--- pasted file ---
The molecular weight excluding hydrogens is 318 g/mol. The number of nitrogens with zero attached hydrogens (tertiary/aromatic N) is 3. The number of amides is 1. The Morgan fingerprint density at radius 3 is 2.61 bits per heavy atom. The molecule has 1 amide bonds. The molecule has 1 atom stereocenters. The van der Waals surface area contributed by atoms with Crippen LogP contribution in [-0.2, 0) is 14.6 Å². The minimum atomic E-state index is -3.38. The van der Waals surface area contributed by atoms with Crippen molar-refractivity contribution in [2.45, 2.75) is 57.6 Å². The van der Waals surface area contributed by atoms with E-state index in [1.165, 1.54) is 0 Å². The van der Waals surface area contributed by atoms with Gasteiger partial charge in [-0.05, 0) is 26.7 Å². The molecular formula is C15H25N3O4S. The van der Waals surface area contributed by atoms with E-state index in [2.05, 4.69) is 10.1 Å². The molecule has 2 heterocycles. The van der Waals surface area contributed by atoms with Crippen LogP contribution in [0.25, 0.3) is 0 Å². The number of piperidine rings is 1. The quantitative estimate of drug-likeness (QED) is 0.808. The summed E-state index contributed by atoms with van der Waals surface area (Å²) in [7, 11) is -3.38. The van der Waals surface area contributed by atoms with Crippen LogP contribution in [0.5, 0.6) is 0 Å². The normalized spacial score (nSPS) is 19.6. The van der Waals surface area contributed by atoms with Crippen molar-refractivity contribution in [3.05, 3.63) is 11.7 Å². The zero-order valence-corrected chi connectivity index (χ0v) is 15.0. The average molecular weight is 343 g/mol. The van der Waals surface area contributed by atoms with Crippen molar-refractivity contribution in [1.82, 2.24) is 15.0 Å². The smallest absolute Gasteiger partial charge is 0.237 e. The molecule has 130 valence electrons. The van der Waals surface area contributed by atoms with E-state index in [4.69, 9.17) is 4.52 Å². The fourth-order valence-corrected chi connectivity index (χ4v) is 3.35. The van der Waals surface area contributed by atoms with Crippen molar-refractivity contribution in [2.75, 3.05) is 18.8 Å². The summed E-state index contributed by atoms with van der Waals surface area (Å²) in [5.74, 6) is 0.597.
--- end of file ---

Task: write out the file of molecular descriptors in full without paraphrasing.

The molecular weight excluding hydrogens is 318 g/mol. The number of nitrogens with zero attached hydrogens (tertiary/aromatic N) is 3. The number of amides is 1. The Morgan fingerprint density at radius 3 is 2.61 bits per heavy atom. The molecule has 1 amide bonds. The molecule has 1 atom stereocenters. The van der Waals surface area contributed by atoms with Crippen LogP contribution in [-0.2, 0) is 14.6 Å². The minimum atomic E-state index is -3.38. The van der Waals surface area contributed by atoms with Crippen molar-refractivity contribution in [2.45, 2.75) is 57.6 Å². The van der Waals surface area contributed by atoms with E-state index in [1.165, 1.54) is 0 Å². The van der Waals surface area contributed by atoms with Gasteiger partial charge in [-0.05, 0) is 26.7 Å². The molecular formula is C15H25N3O4S. The van der Waals surface area contributed by atoms with E-state index in [2.05, 4.69) is 10.1 Å². The molecule has 2 heterocycles. The van der Waals surface area contributed by atoms with Crippen LogP contribution in [0.25, 0.3) is 0 Å². The number of piperidine rings is 1. The quantitative estimate of drug-likeness (QED) is 0.808. The summed E-state index contributed by atoms with van der Waals surface area (Å²) in [7, 11) is -3.38. The van der Waals surface area contributed by atoms with Crippen LogP contribution in [0.5, 0.6) is 0 Å². The normalized spacial score (nSPS) is 19.6. The van der Waals surface area contributed by atoms with Crippen molar-refractivity contribution in [3.05, 3.63) is 11.7 Å². The zero-order valence-corrected chi connectivity index (χ0v) is 15.0. The average molecular weight is 343 g/mol. The van der Waals surface area contributed by atoms with Crippen molar-refractivity contribution in [1.82, 2.24) is 15.0 Å². The smallest absolute Gasteiger partial charge is 0.237 e. The molecule has 130 valence electrons. The van der Waals surface area contributed by atoms with E-state index in [4.69, 9.17) is 4.52 Å². The fourth-order valence-corrected chi connectivity index (χ4v) is 3.35. The van der Waals surface area contributed by atoms with Crippen molar-refractivity contribution in [2.75, 3.05) is 18.8 Å². The summed E-state index contributed by atoms with van der Waals surface area (Å²) in [5.74, 6) is 0.597.